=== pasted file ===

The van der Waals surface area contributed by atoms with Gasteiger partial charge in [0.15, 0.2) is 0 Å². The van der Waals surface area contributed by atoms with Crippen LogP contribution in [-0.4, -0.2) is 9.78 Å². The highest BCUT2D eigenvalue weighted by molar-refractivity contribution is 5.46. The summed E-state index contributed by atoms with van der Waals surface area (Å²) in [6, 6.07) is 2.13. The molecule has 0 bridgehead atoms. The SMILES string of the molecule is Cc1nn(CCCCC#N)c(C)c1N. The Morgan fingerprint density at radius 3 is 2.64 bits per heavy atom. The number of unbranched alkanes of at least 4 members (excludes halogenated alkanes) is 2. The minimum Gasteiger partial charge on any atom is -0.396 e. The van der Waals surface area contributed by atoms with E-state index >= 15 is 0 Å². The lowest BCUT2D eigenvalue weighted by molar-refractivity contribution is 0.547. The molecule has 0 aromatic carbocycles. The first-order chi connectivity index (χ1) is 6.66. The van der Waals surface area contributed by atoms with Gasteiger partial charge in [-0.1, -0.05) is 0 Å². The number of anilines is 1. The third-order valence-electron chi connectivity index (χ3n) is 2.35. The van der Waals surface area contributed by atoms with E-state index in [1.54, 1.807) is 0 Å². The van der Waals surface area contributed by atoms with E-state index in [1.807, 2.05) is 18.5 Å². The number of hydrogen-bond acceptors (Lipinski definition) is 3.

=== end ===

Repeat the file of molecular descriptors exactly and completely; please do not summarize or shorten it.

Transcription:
The van der Waals surface area contributed by atoms with Gasteiger partial charge in [0.15, 0.2) is 0 Å². The van der Waals surface area contributed by atoms with Crippen LogP contribution in [-0.4, -0.2) is 9.78 Å². The highest BCUT2D eigenvalue weighted by molar-refractivity contribution is 5.46. The summed E-state index contributed by atoms with van der Waals surface area (Å²) in [6, 6.07) is 2.13. The molecule has 0 bridgehead atoms. The SMILES string of the molecule is Cc1nn(CCCCC#N)c(C)c1N. The Morgan fingerprint density at radius 3 is 2.64 bits per heavy atom. The number of unbranched alkanes of at least 4 members (excludes halogenated alkanes) is 2. The minimum Gasteiger partial charge on any atom is -0.396 e. The van der Waals surface area contributed by atoms with E-state index >= 15 is 0 Å². The lowest BCUT2D eigenvalue weighted by molar-refractivity contribution is 0.547. The molecule has 0 aromatic carbocycles. The first-order chi connectivity index (χ1) is 6.66. The van der Waals surface area contributed by atoms with Gasteiger partial charge in [-0.1, -0.05) is 0 Å². The number of anilines is 1. The third-order valence-electron chi connectivity index (χ3n) is 2.35. The van der Waals surface area contributed by atoms with E-state index in [1.54, 1.807) is 0 Å². The van der Waals surface area contributed by atoms with E-state index in [1.807, 2.05) is 18.5 Å². The number of hydrogen-bond acceptors (Lipinski definition) is 3.